2 1920s OverviewThe 1920’s laid the foundation for modern America. Many new inventions, new manners of dress and behavior, and new entertainment and leisure activities began in this decade.Prohibition, the sale of alcohol, was started with the 18th Amendment—yet very few people in urban areas followed the law.The decade was all about “pushing the boundaries”: technological and social boundaries were shattered as we embraced an urban future.Often referred to as the “Lost Generation”- innocence lost during the war, driven by greed, materialism, pleasure and shallow
3 1920’s Slang What can slang terms tell us about an era? With your groups, review the packets of 1920’s slang terms and complete the following:Make a list of all the terms still used todayWhich ones surprise you?What 5 are the ‘best’ in your opinion?What 5 are the ‘strangest’ in your opinion?Create a list of 10 slang terms from your generation?How is your slang similar to and different from the slang of the 1920s?What slang terms do your parents(or older people) use that you don’t?Create a quick skit with your group using a minimum of 15 terms from the 1920’s. Give the skit a setting( dance hall, speakeasy, party, school, etc.) Each person should have lines!!!!!!!!!!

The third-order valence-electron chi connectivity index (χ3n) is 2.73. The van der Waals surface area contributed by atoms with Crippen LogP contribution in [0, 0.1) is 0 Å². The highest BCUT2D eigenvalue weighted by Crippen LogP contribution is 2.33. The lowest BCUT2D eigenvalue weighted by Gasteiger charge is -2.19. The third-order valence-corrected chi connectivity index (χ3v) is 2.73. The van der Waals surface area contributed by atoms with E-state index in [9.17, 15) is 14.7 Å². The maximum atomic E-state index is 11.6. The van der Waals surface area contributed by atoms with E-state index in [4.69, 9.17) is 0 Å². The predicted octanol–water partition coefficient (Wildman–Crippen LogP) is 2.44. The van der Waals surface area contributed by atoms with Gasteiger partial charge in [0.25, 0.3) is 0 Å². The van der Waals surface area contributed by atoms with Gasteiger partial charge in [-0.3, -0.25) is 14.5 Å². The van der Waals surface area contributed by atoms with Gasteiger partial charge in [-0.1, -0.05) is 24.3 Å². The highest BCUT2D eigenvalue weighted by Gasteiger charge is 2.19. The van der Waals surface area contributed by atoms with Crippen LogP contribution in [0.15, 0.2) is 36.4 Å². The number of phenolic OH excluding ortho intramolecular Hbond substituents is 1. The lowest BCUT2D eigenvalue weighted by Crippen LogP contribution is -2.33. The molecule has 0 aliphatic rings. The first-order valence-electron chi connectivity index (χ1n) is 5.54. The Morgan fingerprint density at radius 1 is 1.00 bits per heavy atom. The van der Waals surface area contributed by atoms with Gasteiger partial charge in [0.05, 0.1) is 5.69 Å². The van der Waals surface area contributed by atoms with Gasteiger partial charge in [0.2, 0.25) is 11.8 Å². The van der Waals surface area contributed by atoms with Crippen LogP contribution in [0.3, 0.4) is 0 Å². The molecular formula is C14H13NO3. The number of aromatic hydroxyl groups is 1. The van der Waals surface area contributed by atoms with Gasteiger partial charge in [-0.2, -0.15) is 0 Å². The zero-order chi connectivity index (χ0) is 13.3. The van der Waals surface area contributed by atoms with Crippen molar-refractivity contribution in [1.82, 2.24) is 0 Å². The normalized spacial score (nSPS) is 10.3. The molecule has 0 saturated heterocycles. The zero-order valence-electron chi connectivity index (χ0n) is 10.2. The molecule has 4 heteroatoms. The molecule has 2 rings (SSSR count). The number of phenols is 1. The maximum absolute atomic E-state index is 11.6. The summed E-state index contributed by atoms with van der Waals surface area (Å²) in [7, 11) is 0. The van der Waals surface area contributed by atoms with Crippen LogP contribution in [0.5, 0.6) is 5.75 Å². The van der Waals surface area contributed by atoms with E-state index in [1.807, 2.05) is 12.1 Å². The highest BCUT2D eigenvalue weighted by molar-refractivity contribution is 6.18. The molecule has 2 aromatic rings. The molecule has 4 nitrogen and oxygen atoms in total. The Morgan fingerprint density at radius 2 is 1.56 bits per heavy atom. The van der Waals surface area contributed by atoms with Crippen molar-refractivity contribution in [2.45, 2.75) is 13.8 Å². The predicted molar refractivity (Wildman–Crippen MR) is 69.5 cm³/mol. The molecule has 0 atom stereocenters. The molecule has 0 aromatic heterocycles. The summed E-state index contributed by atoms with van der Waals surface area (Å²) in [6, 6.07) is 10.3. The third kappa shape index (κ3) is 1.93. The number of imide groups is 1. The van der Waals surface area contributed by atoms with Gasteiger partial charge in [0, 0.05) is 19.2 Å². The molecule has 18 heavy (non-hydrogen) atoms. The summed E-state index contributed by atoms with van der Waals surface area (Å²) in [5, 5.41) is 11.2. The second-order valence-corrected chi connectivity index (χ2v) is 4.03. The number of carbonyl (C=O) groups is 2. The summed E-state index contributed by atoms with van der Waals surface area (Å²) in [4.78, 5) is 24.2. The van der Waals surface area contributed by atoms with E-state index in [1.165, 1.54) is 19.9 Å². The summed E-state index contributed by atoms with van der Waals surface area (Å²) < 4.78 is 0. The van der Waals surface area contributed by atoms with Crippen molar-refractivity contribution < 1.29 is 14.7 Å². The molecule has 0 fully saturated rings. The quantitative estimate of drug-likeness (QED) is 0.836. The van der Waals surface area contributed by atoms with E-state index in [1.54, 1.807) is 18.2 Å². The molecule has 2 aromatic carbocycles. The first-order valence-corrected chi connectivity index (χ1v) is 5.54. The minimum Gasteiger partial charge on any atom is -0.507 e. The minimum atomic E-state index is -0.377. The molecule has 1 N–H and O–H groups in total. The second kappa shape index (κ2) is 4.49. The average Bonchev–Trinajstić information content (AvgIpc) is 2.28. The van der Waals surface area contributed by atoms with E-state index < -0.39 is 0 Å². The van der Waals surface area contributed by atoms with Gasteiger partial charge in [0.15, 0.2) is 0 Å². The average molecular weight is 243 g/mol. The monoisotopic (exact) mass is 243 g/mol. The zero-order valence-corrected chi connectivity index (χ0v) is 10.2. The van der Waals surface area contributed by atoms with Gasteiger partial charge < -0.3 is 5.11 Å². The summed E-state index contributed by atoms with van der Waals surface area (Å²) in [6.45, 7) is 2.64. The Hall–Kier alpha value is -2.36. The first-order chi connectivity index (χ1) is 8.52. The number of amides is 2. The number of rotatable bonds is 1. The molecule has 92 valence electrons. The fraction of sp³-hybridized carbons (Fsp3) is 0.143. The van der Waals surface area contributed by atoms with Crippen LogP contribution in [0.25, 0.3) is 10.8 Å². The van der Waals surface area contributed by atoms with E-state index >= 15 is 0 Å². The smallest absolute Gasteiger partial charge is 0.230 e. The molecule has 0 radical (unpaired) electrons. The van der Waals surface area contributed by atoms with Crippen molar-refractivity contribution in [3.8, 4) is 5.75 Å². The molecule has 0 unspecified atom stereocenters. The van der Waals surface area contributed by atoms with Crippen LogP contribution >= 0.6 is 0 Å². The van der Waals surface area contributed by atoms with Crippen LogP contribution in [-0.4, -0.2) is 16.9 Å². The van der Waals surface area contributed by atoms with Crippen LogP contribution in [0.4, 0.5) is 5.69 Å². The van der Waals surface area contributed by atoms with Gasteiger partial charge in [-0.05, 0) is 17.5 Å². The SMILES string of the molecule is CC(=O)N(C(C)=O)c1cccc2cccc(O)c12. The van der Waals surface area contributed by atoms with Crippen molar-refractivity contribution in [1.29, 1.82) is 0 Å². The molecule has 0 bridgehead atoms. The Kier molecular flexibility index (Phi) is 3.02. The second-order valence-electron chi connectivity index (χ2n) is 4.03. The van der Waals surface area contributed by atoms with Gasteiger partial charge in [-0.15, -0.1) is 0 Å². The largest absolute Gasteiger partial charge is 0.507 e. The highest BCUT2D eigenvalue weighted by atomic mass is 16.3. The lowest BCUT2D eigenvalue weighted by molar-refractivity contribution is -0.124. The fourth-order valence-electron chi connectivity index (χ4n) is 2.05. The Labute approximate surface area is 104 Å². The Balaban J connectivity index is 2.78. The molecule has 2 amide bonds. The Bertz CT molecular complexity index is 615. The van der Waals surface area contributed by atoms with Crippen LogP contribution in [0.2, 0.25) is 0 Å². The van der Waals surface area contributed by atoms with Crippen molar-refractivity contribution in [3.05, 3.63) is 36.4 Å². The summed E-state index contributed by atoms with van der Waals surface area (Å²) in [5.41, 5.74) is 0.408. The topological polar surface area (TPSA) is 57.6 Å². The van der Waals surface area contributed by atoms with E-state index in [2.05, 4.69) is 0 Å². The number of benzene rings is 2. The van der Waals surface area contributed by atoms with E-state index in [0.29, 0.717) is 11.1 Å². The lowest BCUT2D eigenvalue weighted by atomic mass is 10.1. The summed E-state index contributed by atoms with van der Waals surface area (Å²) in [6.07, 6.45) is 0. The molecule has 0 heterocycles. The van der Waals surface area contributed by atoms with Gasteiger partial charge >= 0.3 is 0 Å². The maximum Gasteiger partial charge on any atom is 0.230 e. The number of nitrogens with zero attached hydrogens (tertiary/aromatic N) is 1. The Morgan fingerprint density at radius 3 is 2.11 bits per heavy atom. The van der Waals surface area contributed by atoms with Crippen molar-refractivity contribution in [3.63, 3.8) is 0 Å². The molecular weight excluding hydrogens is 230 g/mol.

4 Post-War Adjustment 1.Hardships of WWI 2. Social unrest/change 3,600 strikes in 1919Bombs mailed to prominent figures(plans foiled)Simultaneous bombing of 8 U.S. cities(June,2 1919)18th-19th amendmentIntense race riots in major citiesIsolationism: pulling away from world eventsPeople feared:1. Immigrants2. Communism3. Anarchists
5 Palmer Raids(Red Scare 1919-1920) American’s fear communists and anarchists are operating everywhere!Attorney General Mitchell Palmer began Palmer RaidsRounding up suspected communists, deporting and jailing some (without trials)Claim alleged plot to overthrown the U.S. on May Day 1920600+ deported10,000+ arrested